A new study of the marine invertebrates living in the seas around Antarctica reveals there will be more 'losers' than 'winners' over the next century as the Antarctic seafloor warms. The results are published in the journal Nature Climate Change this week.
Dark water formed an eddy around Steve Eisenhauer's boots as they sank into the muck at the base of a 90-foot black gum tree so old, its roots were deep in this ground when the Pilgrims landed.
For centuries, marine species have moved around either by hitching ride on the hulls of ships or as stowaways in ballast water. In many instances, species have been deliberately introduced for aquaculture or other commercial purposes.
Permafrost is ground that stays frozen year round; the permafrost in interior Alaska also has massive wedges of actual ice locked within the frozen ground. When that ice melts, the ground surface collapses and forms a sinkhole that can fill with water. Thus, a thermokarst lake is born. At first glance, Big Trail looks like any lake. But look closer and there's something disturbing the surface: bubbles.
Morris Animal Foundation-funded researchers uncovered several key factors contributing to a die-off of South American fur seal pups, including mites, pneumonia and sea surface temperature. The findings, published in the Journal of Wildlife Diseases, help scientists better understand the link between environmental factors and health.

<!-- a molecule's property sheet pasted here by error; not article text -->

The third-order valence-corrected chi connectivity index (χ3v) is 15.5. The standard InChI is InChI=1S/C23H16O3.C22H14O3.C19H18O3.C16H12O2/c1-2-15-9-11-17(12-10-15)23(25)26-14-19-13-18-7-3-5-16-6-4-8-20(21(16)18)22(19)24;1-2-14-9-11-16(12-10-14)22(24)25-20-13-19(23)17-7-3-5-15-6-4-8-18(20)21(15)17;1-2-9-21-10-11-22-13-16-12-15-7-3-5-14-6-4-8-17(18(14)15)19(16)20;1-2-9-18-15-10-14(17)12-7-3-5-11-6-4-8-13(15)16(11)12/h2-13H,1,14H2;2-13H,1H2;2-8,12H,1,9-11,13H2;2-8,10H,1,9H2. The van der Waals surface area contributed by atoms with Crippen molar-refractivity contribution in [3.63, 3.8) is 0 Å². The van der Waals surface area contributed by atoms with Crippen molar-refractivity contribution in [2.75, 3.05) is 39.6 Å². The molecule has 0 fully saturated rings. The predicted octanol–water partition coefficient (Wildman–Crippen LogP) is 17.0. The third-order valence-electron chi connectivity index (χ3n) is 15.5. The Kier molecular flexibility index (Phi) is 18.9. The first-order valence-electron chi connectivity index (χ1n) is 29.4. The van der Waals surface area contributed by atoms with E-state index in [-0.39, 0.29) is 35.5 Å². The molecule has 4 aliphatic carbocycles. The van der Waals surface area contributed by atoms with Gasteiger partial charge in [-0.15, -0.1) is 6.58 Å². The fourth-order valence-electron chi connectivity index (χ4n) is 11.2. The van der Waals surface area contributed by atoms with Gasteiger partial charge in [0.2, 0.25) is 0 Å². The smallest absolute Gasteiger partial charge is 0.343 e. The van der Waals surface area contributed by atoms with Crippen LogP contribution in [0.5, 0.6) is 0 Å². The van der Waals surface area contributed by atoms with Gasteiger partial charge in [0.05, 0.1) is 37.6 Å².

Two extreme weather events in 2006 and 2013 caused mass starvation among the reindeer herds, and researchers for the first time have linked these extreme weather events in the coastal mainland in northwest Russia with sea ice loss in the adjoining Barents and Kara seas.
New research led by U of T Mississauga geographer Igor Lehnherr provides startling evidence that remote areas in Canada's Arctic region—once thought to be beyond the reach of human impact—are responding rapidly to warming global temperatures.
Researchers from the Universities of Bremen and Innsbruck have shown in a recent study that the further melting of glaciers cannot be prevented in the current century—even if all emissions were curtailed. However, due to the slow reaction of glaciers to climate change, human activity will have a massive impact beyond the 21st century. In the long run, 500 meters by car with a mid-range vehicle will cost one kilogram of glacier ice. The study has now been published in Nature Climate Change.
Earth's poles are undergoing simultaneous freakish extreme heat with parts of Antarctica more than 70 degrees (40 degrees Celsius) warmer than average and areas of the Arctic more than 50 degrees (30 degrees Celsius) warmer than average.